Kalkudah and Passekudah are back-to-back beaches on the east coast of Sri Lanka north of Batticaloa. Passekudah used to be an empty stretch of beach while Kalkudah was developed. Since then, the roles have been reversed due to several catastrophes.
These beaches are said to be perfect bathing spots. The sea bed is flat and protected by reefs, so the water is calm and shallow for around 200 metres from the shore. The area became popular with tourists during the 1970s and early 1980s and hotels were built on Kalkudah beach to accommodate them.
When the civil war broke out in Sri Lanka, the hotels were abandoned, and were later blown up by the LTTE (commonly known as the Tamil Tigers) to prevent them being used by the Sri Lankan army. Then, in 2004, this area of the coast was battered by the tsunami, destroying any evidence of the former development. The tsunami memorial nearby is a reminder that 512 people lost their lives here.
Now that the conflict is over and a decade has passed since the tsunami, Passekudah has been earmarked for a special tourist development zone (the Passikudah Resort Development Project) and fourteen luxury hotels have been planned along the bay. Fishermen have had to move their boats away from the main beach, and for now it is a building site.
I was intrigued by this story of the two beaches so we spent a day there. It was raining heavily when we arrived, but when it cleared we walked to Passekudah, which was about a kilometre away from our guest house. I found the construction work going on along Passekudah Bay rather depressing. A couple of the resorts were semi-finished and had a few guests, but the beach has been ruined by the building work and there was a lot of rubbish lying around.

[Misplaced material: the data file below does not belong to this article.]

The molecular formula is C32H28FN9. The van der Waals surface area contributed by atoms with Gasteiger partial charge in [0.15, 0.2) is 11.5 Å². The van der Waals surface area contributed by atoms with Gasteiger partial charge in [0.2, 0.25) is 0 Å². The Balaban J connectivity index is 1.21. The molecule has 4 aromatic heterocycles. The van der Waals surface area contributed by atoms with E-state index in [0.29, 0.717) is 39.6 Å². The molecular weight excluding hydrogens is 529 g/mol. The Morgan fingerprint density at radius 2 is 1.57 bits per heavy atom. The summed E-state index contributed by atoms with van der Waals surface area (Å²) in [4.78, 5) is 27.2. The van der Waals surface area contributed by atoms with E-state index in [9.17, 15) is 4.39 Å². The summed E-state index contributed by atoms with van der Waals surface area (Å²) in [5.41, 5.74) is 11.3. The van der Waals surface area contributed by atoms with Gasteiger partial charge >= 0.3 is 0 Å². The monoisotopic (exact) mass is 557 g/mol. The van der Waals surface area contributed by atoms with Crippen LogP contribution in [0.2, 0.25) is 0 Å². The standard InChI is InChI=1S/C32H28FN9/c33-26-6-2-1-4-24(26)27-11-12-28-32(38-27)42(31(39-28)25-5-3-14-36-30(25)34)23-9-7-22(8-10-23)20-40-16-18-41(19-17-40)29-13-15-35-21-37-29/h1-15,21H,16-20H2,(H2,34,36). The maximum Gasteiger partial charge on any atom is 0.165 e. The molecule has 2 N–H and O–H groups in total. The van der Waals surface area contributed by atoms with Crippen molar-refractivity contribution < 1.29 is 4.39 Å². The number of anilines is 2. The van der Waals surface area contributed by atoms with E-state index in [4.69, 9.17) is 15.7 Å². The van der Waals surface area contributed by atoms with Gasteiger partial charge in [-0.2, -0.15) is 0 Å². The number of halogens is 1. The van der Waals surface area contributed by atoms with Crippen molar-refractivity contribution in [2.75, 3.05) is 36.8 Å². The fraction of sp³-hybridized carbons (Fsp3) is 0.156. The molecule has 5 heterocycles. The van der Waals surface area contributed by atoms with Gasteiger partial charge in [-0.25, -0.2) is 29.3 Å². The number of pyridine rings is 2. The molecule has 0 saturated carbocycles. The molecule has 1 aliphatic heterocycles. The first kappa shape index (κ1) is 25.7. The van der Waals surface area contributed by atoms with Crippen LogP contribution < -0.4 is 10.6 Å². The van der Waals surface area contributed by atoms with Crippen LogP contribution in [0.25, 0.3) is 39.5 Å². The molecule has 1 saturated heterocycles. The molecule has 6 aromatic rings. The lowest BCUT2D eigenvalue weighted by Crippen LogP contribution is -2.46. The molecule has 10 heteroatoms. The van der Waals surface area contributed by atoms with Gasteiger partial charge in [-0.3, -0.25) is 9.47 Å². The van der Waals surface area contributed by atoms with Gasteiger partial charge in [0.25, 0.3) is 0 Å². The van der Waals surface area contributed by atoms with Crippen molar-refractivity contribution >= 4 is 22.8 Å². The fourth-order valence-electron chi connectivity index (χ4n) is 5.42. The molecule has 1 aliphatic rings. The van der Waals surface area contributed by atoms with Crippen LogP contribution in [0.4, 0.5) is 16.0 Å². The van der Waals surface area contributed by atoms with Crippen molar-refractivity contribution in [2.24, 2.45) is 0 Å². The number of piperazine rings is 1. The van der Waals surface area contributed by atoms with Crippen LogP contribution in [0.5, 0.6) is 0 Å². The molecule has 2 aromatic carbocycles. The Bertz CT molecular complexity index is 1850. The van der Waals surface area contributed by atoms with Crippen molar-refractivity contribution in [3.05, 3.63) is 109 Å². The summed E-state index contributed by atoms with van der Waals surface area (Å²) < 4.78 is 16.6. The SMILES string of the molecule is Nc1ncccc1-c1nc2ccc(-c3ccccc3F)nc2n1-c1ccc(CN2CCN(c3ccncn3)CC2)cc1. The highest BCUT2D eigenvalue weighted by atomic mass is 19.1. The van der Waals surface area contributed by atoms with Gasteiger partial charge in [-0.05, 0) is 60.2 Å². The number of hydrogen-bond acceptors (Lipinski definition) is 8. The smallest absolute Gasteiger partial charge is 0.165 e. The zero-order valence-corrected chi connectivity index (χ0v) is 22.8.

The next day we got up early and went for a long walk on Kalkudah beach, over the headland to the south. Although this bay used to be lined with hotels, for the moment it remains undeveloped, except for a few fishing shacks, two low key resorts and lots of coconut trees. It was also deserted … apart from the displaced fishermen from Passekudah and a herd of cows.
We watched the fishermen bring in their nets and sell the fish to people who had congregated on the beach to buy them. Unfortunately, their catch included two large dead turtles, which were unceremoniously dumped on the sand for the crows and dogs to dispose of.
Overall, Kalkudah beach seemed much cleaner than Passekudah, and it was difficult to tell that there was ever any development there. How long it will remain that way is anybody’s guess.